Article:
Assemblymember Peoples-Stokes: Black History Month Holds Special Significance for New York

January 26, 2011
Over the past 35 years, February has become synonymous with a national celebration of the African-American men and women who overcame monumental adversity to bring greater equality to our country. What began as Negro History Week in 1926 grew into a four-week-long observation of black history on the heels of the Civil Rights Movement of the 1960s. Now, throughout February, we celebrate the contributions of courageous leaders like Harriet Tubman, who fought against racial intolerance, and our president, Barack Obama, who has provided hope and inspiration to many.

For more than a decade, Tubman risked life and limb leading escaped slaves from the embattled South to the free North, using a network of safe houses known as the Underground Railroad. And New York’s role was particularly significant in the heroic migrations, hosting many of the safe houses and offering passage and refuge to thousands of escaped slaves through 1865, when slavery was finally abolished.

In fact, New York has consistently led the way in the quest for racial equality. Our great state housed the NAACP and National Urban League headquarters for years; saw the foundation of the groundbreaking United Negro Improvement Association; hosted one of Dr. Martin Luther King Jr.’s most notable speeches, “Beyond Vietnam: A Time to Break Silence”; and leads the nation in African-American-owned businesses.

While we’re familiar with the enormous contributions of fearless, forward-thinking leaders like Tubman, Dr. King, Abraham Lincoln, Frederick Douglass and Sojourner Truth, there are many others who helped ensure that African-Americans now enjoy more opportunities than ever before.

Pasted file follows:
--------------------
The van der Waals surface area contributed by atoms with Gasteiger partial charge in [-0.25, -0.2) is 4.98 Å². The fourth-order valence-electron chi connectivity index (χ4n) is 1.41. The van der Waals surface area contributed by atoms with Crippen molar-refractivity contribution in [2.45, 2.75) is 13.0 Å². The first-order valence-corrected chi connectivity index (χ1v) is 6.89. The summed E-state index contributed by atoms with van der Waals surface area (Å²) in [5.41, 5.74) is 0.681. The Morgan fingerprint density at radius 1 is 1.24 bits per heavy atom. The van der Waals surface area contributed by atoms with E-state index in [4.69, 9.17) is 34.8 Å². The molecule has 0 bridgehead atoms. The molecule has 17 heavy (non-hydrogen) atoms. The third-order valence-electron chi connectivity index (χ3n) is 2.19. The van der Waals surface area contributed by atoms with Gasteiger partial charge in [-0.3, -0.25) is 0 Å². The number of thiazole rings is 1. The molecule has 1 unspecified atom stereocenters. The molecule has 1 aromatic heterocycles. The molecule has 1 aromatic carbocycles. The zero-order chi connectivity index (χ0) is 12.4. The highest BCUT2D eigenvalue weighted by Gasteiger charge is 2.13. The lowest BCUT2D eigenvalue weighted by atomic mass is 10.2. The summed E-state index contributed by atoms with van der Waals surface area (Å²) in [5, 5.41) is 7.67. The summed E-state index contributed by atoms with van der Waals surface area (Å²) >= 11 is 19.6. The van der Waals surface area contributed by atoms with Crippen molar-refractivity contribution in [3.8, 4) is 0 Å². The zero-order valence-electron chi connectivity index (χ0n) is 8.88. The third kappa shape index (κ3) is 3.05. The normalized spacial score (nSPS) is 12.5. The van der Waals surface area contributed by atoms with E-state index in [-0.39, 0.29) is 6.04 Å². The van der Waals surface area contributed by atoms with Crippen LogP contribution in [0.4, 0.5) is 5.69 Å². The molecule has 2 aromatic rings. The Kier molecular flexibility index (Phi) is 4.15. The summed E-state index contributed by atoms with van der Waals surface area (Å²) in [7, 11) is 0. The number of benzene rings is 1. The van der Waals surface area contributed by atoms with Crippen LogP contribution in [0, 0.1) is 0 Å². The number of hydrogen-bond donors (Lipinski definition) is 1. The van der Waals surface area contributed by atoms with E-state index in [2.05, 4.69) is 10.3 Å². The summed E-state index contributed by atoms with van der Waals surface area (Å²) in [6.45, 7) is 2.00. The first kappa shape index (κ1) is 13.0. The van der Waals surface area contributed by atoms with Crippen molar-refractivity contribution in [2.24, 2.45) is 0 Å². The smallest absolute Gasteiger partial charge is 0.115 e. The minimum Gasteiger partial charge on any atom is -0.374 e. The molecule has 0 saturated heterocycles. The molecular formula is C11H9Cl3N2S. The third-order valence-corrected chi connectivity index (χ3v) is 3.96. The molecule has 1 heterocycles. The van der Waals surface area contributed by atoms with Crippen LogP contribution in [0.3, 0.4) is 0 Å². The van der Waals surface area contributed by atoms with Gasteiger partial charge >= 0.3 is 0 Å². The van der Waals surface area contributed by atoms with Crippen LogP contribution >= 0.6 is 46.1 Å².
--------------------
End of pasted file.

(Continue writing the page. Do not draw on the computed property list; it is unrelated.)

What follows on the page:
George Washington Carver was born into slavery, but was rescued from Confederate soldiers when he was an infant. Growing up cultivating a career in science, Carver became one of the most influential agricultural chemists of his generation. Carver’s research led to the development of crop-rotation methods for conserving nutrients in soil, which greatly benefited farmers.3

The turn of the 20th century saw countless influential civil rights advocates voicing their concerns and fighting tirelessly for the equal rights of African-Americans. Editor and co-owner of the Memphis Free Speech and Headlight, Ida B. Wells-Barnett, exposed the horrible truths behind lynching practices and the brutal treatment of African-Americans across the nation. Wells-Barnett’s advocacy was instrumental in paving the way for future black women’s movements.4

This month, as we look back on the great men and women who exemplified what it is to be an American, it’s not enough to appreciate their accomplishments. Instead, we should learn from them, follow their lead, and continue to move our country forward.

National Underground Railroad Freedom Center,

U.S. Census Bureau,

3 Invent Now Hall of Fame,

4 National Park Service,